Did you find yourself struggling to get straight A’s first quarter? Were you surprised with the grades that you received?
Since first quarter is averaged with second quarter to calculate your final semester grade, the best way to make up for a low first quarter grade is to obviously improve during second quarter. However, you may not know where to start, so here are some tips and tricks on how to stay focused and recover from a not-so-great first quarter grade.
Got a smart phone? There’s an app for that. Save some trees and download one of the many free apps for flashcards. There are also websites that allow you to upload information and share with other students so that you can take turns making flashcards. This is a unique way to memorize educational content from your classes. It’s also a fun and easy way to study with another classmate.
“Flash cards help me with vocabulary and study for [Ms. Monroe’s] hard tests,” states sophomore Marina Ledesma.
2. Utilize Basic Materials
Your phones can also be used as an electronic planner and notepad. Planners can help you remember important due dates so that you will no longer have late assignments. The notepads could help you list the assignments that you are asked to do that night for homework. Post-It notes are useful when it comes to the importance of an individual assignment. Marking the importance of an assignment using different colored sticky notes and placing them on the papers help you remember which assignment to finish first.
“If I didn’t have my planner then I wouldn’t know what to do to get my homework done,” states junior Jessica Wolf.
3. After School Tutoring
Many teachers spend extra time after school to help the students that need extra attention. Teachers are available to help you learn and grow to become a smarter individual, not to neglect you and let you fail. Each teacher is required to stay after school until 2:00 for meetings, conferences, or to assist students. If your teacher isn’t available, there are other teachers on campus that teach the same subject that may advise you in the lessons that you need help with.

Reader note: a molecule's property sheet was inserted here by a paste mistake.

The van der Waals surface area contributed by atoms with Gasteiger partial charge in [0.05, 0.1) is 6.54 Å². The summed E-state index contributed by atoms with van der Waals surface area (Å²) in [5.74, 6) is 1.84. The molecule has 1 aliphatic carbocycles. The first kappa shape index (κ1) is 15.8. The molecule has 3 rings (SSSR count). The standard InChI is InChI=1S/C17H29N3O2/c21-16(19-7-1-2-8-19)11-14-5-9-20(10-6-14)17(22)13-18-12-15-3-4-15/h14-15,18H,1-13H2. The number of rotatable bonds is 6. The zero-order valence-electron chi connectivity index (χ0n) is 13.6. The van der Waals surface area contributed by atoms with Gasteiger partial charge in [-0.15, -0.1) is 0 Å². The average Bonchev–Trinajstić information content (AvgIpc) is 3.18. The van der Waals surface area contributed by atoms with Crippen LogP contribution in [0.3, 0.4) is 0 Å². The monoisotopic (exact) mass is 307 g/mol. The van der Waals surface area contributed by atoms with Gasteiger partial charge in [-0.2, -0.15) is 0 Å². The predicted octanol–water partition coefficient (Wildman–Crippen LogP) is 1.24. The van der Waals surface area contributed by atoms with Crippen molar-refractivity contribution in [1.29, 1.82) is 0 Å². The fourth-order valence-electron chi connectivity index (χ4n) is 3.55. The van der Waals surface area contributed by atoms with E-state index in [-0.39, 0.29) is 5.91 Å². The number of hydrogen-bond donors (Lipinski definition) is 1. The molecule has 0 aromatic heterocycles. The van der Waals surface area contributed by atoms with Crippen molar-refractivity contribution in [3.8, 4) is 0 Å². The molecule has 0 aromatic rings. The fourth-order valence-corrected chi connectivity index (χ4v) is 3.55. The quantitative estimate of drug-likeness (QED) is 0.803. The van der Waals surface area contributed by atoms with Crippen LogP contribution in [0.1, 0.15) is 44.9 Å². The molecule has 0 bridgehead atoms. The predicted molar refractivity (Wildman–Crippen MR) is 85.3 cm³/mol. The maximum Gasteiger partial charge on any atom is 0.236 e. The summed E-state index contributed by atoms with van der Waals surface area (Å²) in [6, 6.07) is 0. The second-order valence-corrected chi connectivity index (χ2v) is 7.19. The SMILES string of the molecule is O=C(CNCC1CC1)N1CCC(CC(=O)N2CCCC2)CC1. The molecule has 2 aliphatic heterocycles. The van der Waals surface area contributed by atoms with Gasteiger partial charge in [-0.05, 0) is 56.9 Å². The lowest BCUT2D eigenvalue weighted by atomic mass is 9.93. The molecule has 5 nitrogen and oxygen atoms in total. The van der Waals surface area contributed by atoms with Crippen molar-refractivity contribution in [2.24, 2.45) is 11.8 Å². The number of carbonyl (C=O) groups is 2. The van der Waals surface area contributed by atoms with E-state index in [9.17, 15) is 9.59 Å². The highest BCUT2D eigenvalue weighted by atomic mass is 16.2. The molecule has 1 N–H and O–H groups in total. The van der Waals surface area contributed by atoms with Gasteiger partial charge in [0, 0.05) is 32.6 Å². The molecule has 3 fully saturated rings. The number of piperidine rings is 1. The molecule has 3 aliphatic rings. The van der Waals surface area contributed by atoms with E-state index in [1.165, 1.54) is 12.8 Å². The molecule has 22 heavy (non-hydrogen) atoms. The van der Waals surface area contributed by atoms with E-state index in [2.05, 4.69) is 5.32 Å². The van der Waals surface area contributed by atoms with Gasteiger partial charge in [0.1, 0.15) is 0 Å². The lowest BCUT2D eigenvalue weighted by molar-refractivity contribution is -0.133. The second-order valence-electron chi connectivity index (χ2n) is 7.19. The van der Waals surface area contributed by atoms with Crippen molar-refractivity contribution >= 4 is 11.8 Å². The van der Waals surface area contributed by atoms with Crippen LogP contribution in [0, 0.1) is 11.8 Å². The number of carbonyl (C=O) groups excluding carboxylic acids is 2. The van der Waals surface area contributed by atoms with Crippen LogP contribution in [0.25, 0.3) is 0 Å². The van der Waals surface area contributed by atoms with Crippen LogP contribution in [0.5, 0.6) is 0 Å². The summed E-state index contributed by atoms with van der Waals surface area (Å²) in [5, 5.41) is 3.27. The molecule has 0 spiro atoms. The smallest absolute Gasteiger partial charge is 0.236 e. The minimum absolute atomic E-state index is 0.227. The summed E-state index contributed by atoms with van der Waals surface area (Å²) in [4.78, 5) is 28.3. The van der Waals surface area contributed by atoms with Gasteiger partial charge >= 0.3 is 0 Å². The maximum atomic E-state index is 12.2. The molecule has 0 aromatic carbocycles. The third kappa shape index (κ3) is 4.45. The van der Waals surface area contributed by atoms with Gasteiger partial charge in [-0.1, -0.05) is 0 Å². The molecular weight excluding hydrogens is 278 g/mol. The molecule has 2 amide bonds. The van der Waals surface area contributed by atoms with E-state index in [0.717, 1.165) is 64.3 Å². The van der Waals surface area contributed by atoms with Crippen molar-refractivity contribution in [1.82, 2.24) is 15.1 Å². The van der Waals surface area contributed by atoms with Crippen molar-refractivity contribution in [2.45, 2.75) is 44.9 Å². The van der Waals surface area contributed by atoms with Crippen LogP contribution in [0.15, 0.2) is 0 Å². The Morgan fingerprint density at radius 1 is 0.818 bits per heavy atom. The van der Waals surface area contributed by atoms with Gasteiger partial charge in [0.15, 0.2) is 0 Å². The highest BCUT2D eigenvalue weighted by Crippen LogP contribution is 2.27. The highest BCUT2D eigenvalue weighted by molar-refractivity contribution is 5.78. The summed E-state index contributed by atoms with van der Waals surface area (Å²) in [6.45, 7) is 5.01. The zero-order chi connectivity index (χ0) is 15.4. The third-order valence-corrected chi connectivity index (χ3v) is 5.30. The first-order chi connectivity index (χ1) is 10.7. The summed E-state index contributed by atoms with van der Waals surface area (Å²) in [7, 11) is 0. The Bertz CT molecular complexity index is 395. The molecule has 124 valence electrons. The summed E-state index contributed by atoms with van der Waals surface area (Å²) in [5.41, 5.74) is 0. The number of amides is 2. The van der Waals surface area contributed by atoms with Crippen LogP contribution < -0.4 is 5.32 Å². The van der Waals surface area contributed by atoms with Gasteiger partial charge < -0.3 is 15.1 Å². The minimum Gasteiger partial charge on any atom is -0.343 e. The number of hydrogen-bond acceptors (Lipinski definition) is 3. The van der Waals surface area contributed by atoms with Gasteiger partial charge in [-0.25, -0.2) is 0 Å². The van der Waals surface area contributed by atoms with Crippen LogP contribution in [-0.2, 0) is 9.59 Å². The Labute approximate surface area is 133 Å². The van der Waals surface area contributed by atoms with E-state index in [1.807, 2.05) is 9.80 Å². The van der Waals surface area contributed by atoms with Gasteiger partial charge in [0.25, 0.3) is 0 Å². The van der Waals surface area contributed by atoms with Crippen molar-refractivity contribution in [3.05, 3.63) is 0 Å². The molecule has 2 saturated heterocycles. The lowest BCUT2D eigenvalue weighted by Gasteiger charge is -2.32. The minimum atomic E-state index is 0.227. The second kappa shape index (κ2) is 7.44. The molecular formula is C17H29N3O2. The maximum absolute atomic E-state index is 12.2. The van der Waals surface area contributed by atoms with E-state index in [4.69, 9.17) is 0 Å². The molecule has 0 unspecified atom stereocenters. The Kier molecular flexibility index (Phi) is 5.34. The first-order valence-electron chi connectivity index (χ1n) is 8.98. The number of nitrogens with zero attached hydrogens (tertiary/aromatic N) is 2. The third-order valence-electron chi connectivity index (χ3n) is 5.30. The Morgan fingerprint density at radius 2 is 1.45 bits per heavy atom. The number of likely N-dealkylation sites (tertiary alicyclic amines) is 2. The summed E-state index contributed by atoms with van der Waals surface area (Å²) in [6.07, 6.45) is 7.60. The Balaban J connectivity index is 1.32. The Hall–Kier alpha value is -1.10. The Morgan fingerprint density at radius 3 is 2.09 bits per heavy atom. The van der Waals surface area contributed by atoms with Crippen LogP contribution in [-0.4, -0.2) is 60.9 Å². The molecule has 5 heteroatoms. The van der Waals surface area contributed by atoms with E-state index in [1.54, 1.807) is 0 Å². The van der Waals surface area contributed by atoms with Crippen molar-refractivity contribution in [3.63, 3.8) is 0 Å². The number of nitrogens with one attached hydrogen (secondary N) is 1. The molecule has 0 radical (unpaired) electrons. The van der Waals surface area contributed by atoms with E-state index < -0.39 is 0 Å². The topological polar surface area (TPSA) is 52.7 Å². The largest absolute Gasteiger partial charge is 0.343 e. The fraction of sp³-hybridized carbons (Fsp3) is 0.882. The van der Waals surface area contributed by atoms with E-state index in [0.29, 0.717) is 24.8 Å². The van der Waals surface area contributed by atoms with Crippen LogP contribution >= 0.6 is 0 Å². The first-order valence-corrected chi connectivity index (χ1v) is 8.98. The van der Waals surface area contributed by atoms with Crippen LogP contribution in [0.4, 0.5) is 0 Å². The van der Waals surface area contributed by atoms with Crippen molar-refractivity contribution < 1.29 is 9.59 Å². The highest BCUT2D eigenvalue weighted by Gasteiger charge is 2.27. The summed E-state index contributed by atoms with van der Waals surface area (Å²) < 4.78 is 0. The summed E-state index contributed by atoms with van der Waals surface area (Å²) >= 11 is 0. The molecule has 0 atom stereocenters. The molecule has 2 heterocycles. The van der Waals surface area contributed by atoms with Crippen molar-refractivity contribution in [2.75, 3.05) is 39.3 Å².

“I’ve helped any student that came to my room,” says chemistry teacher Timothy Vankirk, “I helped them with biology because I have some background with it.”
Ms. Krista Boivie also tutors social studies on Mondays in room C220, and Mr. Charles Felgar tutors students for math on Tuesdays in room D101. There is general tutoring on Wednesdays with Ms. Joan Parks in the library or on Thursdays with Boivie.
One trick that I came across during my sophomore year while trying to study for my AP World History test was the “candy reading” tactic. When reading the textbook, place one piece of your favorite candy at the end of each paragraph of the assigned material. You may only eat the piece of candy when you reach that certain paragraph. This enables you to read more and actually finish reading the chapters, assisting you in retaining the information.
5. Apply What You Learn
Everything that we learn in school will help us when we go to college or enter ther workforce. When you apply what you learn to the things you do in your daily life, it will help you remember lessons. Physically experiencing what you learn is better than memorizing it from a book. You’ll be able to know the answers to most questions on test or quizzes because you’ve applied what you learned in the outside world. For example, students could always use math when shopping or their reading and writing skills when they’re on the computer socializing.
By using these useful tricks and following these helpful tips, it could help you improve your final semester grade. As long as you are dedicated to your grades, you will not be disappointed.